There are other issues to consider as well. For example, in one group of factories, compensation isn’t based on individual productivity but on what is produced by a whole line of workers. The arrangement could give workers an incentive to teach each other, to catch mistakes and to make suggestions, Brown says, and if the system results in productivity gains, it might be replicated by other factory owners.

Digging through Data

“I love economics, and I’m comfortable working with numbers,” says Debra Ang, A10.

Enter Debra Ang, A10, who is majoring in quantitative economics and international relations. As the Kokulis Family Summer Scholar, she’s supported by an endowment created by George C. Kokulis, A82, A11P, and his brother, John L. Kokulis, E81. Ang is working with Brown to analyze information collected by the Better Factories Cambodia staff—from factory visits and surveys—to understand better how the ILO rules are working in practice.

The data Ang is poring over is not exactly clear cut. “She’s working with primary data, and it doesn’t come all nice and pre-packaged, as it does in a statistics class,” says Brown. Instead, Ang has to assemble the data and sort out myriad discrepancies. For example, a factory may have more than one name. In Cambodia, factories operate tax-free during their first five years in business, so they often close after five years and then reopen under a new name to retain the tax advantage. Ang also has had to contend with numerous typos in the reports and surveys, so that a computer search for a particular name or term might not produce the correct result.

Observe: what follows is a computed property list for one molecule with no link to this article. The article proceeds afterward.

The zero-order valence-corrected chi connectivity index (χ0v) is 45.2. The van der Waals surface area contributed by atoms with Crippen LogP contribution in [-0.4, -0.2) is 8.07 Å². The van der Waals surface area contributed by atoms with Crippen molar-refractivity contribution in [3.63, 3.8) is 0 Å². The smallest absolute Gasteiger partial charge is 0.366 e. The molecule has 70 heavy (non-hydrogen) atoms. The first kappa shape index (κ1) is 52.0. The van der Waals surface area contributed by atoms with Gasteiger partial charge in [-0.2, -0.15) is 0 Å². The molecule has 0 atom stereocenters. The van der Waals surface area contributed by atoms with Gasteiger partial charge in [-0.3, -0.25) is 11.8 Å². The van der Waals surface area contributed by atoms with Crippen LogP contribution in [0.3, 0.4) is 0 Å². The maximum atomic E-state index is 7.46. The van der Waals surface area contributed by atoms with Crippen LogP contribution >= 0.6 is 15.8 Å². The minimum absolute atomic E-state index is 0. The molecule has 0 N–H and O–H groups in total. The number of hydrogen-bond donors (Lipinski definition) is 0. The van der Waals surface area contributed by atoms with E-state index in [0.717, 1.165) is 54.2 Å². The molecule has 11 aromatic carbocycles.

None of this fazes Ang. “I love economics, and I’m comfortable working with numbers and being organized,” she says. “Bringing all that together was what I wanted to do. I’m getting my hands dirty.”

It’s important to find out how difficult it is for factories to make the transition to offering better working conditions. “We want to see if factories try things and then stop,” Brown says. “Often we see factory owners put a toe in the water to try a change, and it doesn’t work, and they retreat back to the traditional ways of managing workers.”

Brown and her colleagues also want to compare factories that are “trying and persisting and succeeding with others that are trying and retreating and being scared,” she adds. “If that happens, we’ll have evidence that what’s holding factories back is making the transition” to the better working conditions under the ILO rules. The hope, Brown says, is that factory owners will embrace the more sophisticated labor management techniques.

Findings from the research will be made available to Better Factories Cambodia and will be published in scholarly journals. They will also be given to perhaps the most important audience: Cambodian factory owners.

Ang, who Brown proudly points out has the highest grade-point average in the economics department, plans to continue working on the factory project for her senior thesis. A native of Singapore, she found a way to fold her research into a summer visit to her mother, planning to take a trip to Cambodia with her parents for a weekend. Before going, she said she hoped the brief trip would give her a sense of the country. “I just want to get a feel for the place,” she says.

Marjorie Howard can be reached at

Article Tools

emailE-mail printPrint